Amen. We usually say it as we end our prayers. Sometimes it’s said when we are in agreement with something someone said or that we just read. We often say it at the end of a beautiful rendition of a song that was delivered or right before a meal. But what does this word really mean and how much weight does it carry?
Dictionary.com gives this definition of this word:
spoken to express solemn ratification or agreement. It means “it is so” or “so it be.” Amen is derived from the Hebrew āmēn, which means “certainty,” “truth,” and “verily.”
Truth be told, sometimes we say Amen after things we don’t necessarily agree with or believe. It has become so commonplace in today’s language, often spilling out of our mouths so easily these days, without a second thought.
Lord, I want to follow You in all things and submit to Your will above my own. Help me to soak in the truth that Your ways are better, even if they seem harder. In Jesus’ name. Amen.from First 5 App study of Jeremiah
I remember reading through this devotional late last year when studying the book of Jeremiah with the First 5 app, which I absolutely love. As I said the prayer above at the end, I stumbled over the words about following the Lord in all things and submitting to His will above my own. To end it with amen, seemed as if I was betraying the Lord in some way because it wasn’t so. At that time, I knew the reason why it was a fight to get those words out of my mouth and say Amen…because, I am honest, it wasn’t true.
Many times I want my own way. His way is often harder and doesn’t make sense because it is the way of death–death to my wants, my plans, my agenda, my schedule, my time–to everything that I think defines me. It’s easy to submit to the Lord when it’s what I desire too, but in my heart, and when I consider things that I submitted to and were obedient in, I realize sometimes it is years before I see the fruit of my obedience. Then, I’m like Lord, “what is the point of it all anyway?”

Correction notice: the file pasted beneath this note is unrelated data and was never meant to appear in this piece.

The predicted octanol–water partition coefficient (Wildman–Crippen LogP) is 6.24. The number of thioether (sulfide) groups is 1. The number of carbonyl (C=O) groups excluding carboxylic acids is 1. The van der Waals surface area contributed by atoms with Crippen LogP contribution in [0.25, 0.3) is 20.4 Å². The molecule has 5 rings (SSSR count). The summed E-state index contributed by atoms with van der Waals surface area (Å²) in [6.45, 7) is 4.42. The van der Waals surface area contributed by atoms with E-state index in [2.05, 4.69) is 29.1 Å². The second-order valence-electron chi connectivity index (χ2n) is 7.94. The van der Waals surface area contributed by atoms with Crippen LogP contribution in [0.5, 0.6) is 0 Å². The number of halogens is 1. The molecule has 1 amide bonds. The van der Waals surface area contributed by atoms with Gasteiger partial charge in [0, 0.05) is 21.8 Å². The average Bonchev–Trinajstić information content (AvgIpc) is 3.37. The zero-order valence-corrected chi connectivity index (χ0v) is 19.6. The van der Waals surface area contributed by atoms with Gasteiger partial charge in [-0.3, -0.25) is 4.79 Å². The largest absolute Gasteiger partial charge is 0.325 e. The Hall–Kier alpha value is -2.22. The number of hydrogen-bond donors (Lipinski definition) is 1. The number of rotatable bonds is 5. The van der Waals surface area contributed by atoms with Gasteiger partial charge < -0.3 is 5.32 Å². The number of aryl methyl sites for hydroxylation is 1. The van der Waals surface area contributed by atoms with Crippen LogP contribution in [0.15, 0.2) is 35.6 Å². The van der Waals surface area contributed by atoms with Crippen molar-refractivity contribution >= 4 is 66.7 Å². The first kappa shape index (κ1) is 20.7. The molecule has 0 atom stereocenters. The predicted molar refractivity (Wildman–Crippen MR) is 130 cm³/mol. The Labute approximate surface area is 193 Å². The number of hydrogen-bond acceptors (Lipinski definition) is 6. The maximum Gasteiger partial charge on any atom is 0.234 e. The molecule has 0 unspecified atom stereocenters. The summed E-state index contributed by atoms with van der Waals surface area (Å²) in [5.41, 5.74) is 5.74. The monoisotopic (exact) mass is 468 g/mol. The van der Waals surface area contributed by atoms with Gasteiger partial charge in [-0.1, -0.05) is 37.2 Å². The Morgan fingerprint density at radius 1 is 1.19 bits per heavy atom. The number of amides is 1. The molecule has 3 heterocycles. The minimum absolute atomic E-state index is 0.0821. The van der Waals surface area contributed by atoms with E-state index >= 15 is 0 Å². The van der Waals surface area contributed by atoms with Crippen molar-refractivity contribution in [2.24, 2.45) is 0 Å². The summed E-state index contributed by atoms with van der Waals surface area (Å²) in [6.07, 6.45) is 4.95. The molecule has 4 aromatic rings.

As gentle as a whisper, the Holy Spirit so graciously asks me if I have considered the motives behind my obedience. This question highlights an area of my heart for which I must repent because in total transparency, sometimes my motives for being obedient are for selfish reasons. Continuing to look at others who seem to be getting what I have been waiting, asking and praying for, (and have been for years), will result in me continuing to wrestle and struggle with submitting to Him. It is the comparison trap working at its best, causing me to forget all of the things God has and is doing in my life in this season.
Yet, when I read that Christ learned obedience through the things He suffered (Hebrews 5:8) or that God desires my obedience more than sacrifice (i.e. anything I could ever offer Him-Jeremiah 7:21-23), the Word of God acts as a knife, slowly cutting away at my deceitful heart, dividing soul and spirit and exposing my innermost thoughts and desires (Hebrews 4:12). When I measure what little I want to offer Him with the truth that He already gave His best, His only Son, in order to have a relationship with me and be with me forever, my heart is instantly convicted.
For this, I repent Lord, because You deserve my life. Please forgive me for every time I do things my way without consulting You or disobeying Him when You already gave me instructions on what to do. You, Lord, deserve a life of Amens that spill so freely and honestly out of my mouth. You deserve my everything.
Scripture references: The Holy Bible (NLT)
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